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Planning for Student Needs: Fluency Intervention. January 15, 2009 Toni Wilson Primary Literacy Project 2 nd /3 rd Grade. Outcomes. Understand the importance of reading fluency. Be able to diagnose the underlying causes of a student’s lack of fluency.

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planning for student needs fluency intervention

Planning for Student Needs: Fluency Intervention

January 15, 2009

Toni Wilson

Primary Literacy Project

2nd/3rd Grade

  • Understand the importance of reading fluency.
  • Be able to diagnose the underlying causes of a student’s lack of fluency.
  • Be able to prescribe an instructional plan for improving fluency.
comprehensive definition fluency
Comprehensive Definition:Fluency
  • “Reading fluency refers to efficient, effective word recognition skills that permit a reader to construct the meaning of a text. Fluency is manifested in accurate, rapid, expressive oral reading and is applied during, and makes possible, silent reading comprehension.”

(Pikulski & Chard, 2005)

hasbrouck tindal norms 2004
Hasbrouck & Tindal Norms (2004)
  • Not too different from 1992 norms.

50 %ile:


2nd Gr: 94 wcpm 89

3rd Gr: 114 107

4th Gr: 118 123

5th Gr: 128 139


Factors that might potentially influence oral reading rate (Torgesen, 2004)

1. Proportion of words in text that are recognized as “sight words.”

2.Speed with which sight words are processed - affected by practice or individual differences in basic processing speed.

3.Speed of processes used to identify novel or unknown words -- phonetic decoding, analogy, context.

4. Speed with which word meanings are identified.

5. Speed at which overall meaning is constructed

6. Individual choices about the trade-off between speed and accuracy

ehri s phases of word reading
Ehri’s Phases of Word Reading





prealphabetic phase
Prealphabetic Phase
  • When a child recognizes the word “monkey” by looking at the ‘tail’ on the ‘y’.
  • When a child says “that says stop!” when they see a red octagonal traffic sign, but cannot read the word ‘stop’ in isolation.
partial alphabetic phase
Partial Alphabetic Phase
  • Children begin to understand that there is a relationship between letters and sounds, although they tend to rely on beginning and ending sounds so they continue to make errors in reading words.
fully alphabetic phase
Fully Alphabetic Phase
  • Students are able to sound out words successfully. They know the sound-symbol connections and move from guessing a word from the first or last letter in the partial alphabetic phase, to complete word decoding sound by sound. When they see the same word more than a few times, then that word becomes automatically recognized. As more and more words become “sight” words, students move into the Consolidated Alphabetic Phase.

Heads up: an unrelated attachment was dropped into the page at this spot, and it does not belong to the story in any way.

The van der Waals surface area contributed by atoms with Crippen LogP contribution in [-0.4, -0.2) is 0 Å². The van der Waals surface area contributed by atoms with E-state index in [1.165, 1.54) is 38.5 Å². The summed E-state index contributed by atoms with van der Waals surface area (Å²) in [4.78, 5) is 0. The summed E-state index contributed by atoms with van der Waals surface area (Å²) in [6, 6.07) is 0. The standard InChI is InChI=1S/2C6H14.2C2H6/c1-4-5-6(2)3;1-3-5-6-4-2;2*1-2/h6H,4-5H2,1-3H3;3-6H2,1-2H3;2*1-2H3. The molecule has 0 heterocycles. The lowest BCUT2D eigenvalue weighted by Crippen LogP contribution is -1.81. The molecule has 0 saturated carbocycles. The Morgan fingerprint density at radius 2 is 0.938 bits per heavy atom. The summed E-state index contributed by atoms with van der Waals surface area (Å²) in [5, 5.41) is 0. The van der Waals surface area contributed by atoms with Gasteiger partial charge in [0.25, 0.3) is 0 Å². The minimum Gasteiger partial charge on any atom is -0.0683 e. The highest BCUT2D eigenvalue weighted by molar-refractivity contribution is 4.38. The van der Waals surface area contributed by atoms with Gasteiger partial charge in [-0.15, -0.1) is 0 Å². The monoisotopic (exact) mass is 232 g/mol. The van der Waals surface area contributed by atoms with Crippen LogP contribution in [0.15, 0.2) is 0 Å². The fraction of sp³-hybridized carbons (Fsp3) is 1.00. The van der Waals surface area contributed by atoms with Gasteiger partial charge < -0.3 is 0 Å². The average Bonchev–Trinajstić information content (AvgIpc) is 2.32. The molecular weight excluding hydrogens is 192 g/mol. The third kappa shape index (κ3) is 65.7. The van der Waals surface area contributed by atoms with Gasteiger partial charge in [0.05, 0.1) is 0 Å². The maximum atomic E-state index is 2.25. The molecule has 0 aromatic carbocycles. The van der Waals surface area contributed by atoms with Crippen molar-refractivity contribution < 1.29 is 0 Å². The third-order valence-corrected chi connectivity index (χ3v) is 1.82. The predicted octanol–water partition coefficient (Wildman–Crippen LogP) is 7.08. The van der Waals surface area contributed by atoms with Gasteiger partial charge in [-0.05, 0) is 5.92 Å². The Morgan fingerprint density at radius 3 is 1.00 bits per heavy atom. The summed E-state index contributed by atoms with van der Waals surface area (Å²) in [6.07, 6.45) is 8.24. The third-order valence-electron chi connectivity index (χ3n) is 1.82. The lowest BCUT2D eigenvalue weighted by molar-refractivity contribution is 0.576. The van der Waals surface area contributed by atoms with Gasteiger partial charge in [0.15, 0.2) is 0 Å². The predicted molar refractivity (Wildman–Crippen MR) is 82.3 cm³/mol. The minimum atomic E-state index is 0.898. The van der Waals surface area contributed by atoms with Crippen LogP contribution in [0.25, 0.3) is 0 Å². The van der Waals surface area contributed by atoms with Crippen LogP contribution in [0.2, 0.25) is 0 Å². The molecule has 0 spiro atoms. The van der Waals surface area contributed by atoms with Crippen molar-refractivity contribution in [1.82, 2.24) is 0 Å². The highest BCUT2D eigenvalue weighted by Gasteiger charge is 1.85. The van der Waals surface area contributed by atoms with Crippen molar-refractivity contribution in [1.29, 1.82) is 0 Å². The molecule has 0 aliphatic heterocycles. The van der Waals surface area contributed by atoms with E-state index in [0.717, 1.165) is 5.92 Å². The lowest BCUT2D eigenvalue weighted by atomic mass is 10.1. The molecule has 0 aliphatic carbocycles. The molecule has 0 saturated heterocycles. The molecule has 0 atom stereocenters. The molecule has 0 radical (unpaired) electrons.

building sight word memory with spelling patterns
Building sight word memory with spelling patterns
  • Readers learn that words share spelling patterns. For example, common vowel-consonant endings such as –ight and –eak.
  • They can form connections between 4 written and spoken syllabic units, IN-TER-EST-ING, rather than 10 graphophonemic units. (Ehri, 2004)
moving toward the consolidated phase
Moving toward the Consolidated Phase
  • The fastest and least intrusive way to read text is reading words from memory by sight. Readers read them without effort – automatically. The strength of this automatic learning can be shown with the Stroop effect.
consolidated alphabetic phase
Consolidated Alphabetic Phase
  • Students instantly recognize words. And they are developing instant recognition of common word patterns which increases their sight word vocabulary. For example, in the word ‘bank’, a student in the consolidated phase may understand the word as ‘b’ plus ‘ank’, processing only 2 units. In the Fully Alphabetic phase, the student sounds out ‘bank’ as 4 units (/b/ /a/ /ŋ/ /k/).
  • Students in the consolidated phase are well prepared to move into fluent reading. However, as they increase their sight word skills, they must also develop vocabulary.
9 steps to building fluency
9 Steps to Building Fluency
  • Develop orthographic/phonological foundations (phonemic awareness, letter knowledge, phonics).
  • Increase vocabulary and oral language skills.
  • Effectively teach high-frequency vocabulary and provide adequate practice.
  • Teach common word-parts and spelling patterns.

(Pikulski, J.J., & Chard, D.J. (2005). Fluency: Bridge between decoding and reading comprehension. The Reading Teacher, 58 (6), 510-519.

9 steps to building fluency 2
9 Steps to Building Fluency (2)
  • Effectively teach decoding skills and provide adequate practice.
  • Provide students with appropriate texts to assist in building fluent reading.
  • Use guided oral repeated reading strategies for struggling readers.
  • Support, guide and encourage wide-reading.
  • Implement appropriate screening and progress monitoring assessments.

(Pikulski & Chard, 2005)

speed drills